As I understand it, 8tracks is a side project for a number of folks and none of them yet work on it full time. It shows a delightful level of polish if that is indeed the case. A huge part of that polish came from the User Experience which has, at least in my opinion, been severely damaged by the record labels. What's so sad is that this site did nothing but allow users to discover and share new music in a fun and interesting way and it was engaging in large part because the User Experience/Design was just damn good. Given the limitations that were already there
I sincerely doubt anyone was trying to avoid buying music by skipping through playlists and listening to music there. Any human over the age of 6 is smart enough to just listen to the radio (or internet radio) or navigate to filestube.com or a torrent site by now. Keep shooting yourself in the foot, recording industry. Maybe one of these days you'll get a whole red cent out of it.
posted on 2011-01-03 01:02:26
A 2010 Overview
So it's apparently 2011 now. That happened fast.
As I wrote on reddit
, I think my year went very well where Lisp is concerned. Aside from Lisp, I can happily say that I'll be receiving my degree in May after completing 3 more courses: CS Capstone, an independent study on Functional Programming with Haskell and Chemistry I. I have 2 potential part time gigs for Spring and enough prospects in general that I'm not afraid of being unable to find a job when I graduate which is nice. I also have enough code projects and ideas
to bury myself. I'm pretty happy ultimately with how 2010 turned out. I made some more progress in my development as a programmer and have almost wrapped up my time as an Undergraduate. Finally! It was tough breaking up with my girlfriend of 2+ years, Teresa, back in May but I still feel good about it in the sense that it was the right thing to do. Most of all, I stayed true to myself and I had fun.
Upcoming Code Stuff
Now for a brief update on Paktahn, Weblocks, Clockwork and the CL Web Primer series...
First of all, the CL Web Primer series is not over. I haven't given up I've just been busy with other projects and some end of year decompression. There's actually going to wind up being one more post about Clockwork itself once I implement the last feature (and maybe do some CSS styling to make it look less like ass). By that point, the Postmodern backend which has been merged into Weblocks should be production ready. The main issue now is that you have to manage the DB connections for each request thread manually which is a real pain. I'm working on fixing it at the moment by extending the Store API and hooking into handle-client-request. Hopefully that will be done tomorrow or at least by the end of this week and get merged shortly after.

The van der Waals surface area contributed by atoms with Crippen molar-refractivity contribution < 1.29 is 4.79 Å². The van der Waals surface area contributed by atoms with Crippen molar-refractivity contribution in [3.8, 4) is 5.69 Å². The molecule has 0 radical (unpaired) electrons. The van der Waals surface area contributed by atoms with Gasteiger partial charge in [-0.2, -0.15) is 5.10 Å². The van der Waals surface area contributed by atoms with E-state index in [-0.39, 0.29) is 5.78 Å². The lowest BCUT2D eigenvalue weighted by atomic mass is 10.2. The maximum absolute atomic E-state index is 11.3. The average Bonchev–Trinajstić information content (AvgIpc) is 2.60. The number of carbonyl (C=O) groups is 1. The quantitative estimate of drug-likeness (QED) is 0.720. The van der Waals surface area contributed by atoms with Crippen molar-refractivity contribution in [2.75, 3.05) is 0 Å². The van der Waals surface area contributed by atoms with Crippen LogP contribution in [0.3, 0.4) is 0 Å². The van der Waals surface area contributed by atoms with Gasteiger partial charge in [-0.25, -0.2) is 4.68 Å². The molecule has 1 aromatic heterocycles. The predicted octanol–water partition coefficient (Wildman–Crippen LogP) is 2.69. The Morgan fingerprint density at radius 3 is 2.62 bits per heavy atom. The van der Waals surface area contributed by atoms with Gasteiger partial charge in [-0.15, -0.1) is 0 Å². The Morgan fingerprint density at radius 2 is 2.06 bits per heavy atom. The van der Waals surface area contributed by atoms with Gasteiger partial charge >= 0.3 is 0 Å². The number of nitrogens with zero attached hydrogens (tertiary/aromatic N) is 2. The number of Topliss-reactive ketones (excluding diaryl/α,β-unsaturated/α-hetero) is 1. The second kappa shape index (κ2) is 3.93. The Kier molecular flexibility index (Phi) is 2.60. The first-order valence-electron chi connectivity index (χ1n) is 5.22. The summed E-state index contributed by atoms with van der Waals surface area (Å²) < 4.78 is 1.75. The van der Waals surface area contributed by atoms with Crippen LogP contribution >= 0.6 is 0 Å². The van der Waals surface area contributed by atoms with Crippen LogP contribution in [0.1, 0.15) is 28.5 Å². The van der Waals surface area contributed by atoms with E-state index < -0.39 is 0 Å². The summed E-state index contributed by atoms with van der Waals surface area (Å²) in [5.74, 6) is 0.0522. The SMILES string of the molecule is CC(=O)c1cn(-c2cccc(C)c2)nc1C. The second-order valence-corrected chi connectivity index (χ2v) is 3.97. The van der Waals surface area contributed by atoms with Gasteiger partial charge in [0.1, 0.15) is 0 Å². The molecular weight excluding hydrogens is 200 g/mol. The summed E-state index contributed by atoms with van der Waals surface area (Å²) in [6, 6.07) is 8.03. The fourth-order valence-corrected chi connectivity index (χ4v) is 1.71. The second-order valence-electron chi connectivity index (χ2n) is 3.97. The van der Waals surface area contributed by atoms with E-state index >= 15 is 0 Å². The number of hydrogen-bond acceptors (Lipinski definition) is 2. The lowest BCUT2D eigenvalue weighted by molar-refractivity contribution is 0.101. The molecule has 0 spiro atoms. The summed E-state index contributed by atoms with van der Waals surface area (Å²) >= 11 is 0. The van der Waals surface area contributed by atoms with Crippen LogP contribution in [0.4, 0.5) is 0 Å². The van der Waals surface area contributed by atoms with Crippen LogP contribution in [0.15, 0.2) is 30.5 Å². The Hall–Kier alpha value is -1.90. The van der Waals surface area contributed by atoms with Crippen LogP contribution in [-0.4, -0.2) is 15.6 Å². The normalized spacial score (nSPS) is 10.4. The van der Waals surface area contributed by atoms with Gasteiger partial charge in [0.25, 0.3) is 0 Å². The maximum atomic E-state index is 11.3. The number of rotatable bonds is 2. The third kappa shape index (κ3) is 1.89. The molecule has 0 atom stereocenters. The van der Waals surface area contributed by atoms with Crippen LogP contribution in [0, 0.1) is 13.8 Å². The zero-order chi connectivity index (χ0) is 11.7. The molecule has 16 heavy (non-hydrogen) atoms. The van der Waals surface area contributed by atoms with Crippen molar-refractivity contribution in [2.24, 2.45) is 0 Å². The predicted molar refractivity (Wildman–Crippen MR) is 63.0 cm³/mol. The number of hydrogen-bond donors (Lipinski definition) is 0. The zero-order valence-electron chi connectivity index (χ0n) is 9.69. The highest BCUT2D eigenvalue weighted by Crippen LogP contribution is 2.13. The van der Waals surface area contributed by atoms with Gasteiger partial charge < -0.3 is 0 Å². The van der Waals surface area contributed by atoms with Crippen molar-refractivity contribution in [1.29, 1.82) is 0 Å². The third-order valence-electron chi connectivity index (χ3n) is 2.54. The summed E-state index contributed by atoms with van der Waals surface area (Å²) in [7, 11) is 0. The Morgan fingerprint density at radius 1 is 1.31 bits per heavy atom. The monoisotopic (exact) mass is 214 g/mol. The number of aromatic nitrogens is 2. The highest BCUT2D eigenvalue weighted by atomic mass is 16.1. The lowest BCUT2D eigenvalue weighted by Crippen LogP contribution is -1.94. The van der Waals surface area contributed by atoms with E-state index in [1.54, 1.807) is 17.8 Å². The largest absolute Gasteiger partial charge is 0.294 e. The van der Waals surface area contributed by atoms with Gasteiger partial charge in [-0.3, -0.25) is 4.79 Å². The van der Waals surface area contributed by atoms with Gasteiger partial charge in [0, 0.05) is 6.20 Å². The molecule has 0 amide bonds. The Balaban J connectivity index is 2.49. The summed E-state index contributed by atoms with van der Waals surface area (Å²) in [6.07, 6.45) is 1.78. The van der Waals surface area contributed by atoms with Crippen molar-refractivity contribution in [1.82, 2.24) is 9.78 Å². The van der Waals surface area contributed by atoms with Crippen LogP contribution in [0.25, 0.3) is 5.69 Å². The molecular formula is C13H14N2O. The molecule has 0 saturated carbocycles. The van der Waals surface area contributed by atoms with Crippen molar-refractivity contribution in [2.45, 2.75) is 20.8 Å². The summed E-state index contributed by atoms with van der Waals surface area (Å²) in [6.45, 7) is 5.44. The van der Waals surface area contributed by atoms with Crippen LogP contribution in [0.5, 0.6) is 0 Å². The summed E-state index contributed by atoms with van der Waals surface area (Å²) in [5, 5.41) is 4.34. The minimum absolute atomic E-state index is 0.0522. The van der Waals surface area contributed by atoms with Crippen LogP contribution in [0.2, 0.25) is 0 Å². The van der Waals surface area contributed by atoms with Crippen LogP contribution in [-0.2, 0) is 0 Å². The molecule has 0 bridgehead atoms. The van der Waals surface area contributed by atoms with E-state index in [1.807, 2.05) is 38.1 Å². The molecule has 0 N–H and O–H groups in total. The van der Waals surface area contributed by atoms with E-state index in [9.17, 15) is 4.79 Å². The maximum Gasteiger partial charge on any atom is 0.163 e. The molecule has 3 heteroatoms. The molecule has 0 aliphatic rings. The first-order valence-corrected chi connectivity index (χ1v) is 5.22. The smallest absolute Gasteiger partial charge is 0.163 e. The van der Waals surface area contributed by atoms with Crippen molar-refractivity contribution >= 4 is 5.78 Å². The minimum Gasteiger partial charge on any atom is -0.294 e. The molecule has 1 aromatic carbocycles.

Once the Postmodern backend is going and the last clockwork post is made I have ideas for several projects to make use of the Postmodern store. One is a RESTful blog with Wordpress import and crossposting support for Livejournal. Another is a Magic the Gathering card/deck database similar to Deckbox. There are a few other ideas but I'll likely do one of these two and continue the CL Web Primer series with it.
Ah, Paktahn. I would be a little frustrated with us if I were a user. It's been a while since I've had time to hack on bugs or new features and there are 4 or 5 important bugs I'd like to squash so we can get a release out before school starts back up. It'd be particularly nice to get some fresh blood on the project. I can instruct or help reasonably well I just think Leslie and I are pretty preoccupied with other projects. It's a question of time mostly, so if there are any Archlinux using Lispers that have any interest *please* feel free to contact me on twitter
, fork it on github
, leave a comment, etc.
Over the holidays, I did a good bit of hacking on emacs
. I also switched from using Chromium to using Conkeror as my browser and from Pidgin to Erc+Jabber.el (emacs modes) as my chat clients to force me into the Emacs mindset a little bit more. For a long time, I've had emacs and stumpwm installed but not really treated them as extensible lisp software that I should be playing with. I also improved my server config and its corresponding build process a bit. You're probably asking why do this. There are a lot of reasons why. All I'll say about it for now is that Archlinux+SBCL+Emacs+Stumpwm+Conkeror is about as close as you can get to a modern day lisp machine and it is a lot of fun.
Other than that, I threw together a version of tic-tac-toe that should never lose as part of a job application. I'd never written any Search algorithms before and knew nothing of Minimax so that was a fun learning experience. As usual, the code is on github
. One other thing I've toyed with is a backup script which is made easier by the fact that I recently started using SSH agent. Between that and another Common Lisp script I use called randomfile, I ought to throw those up in my dotfiles in a scripts directory and then make a blog post about CL *nix Scripting or something. Who knows, by 2012 maybe I'll have gotten around to it. ;)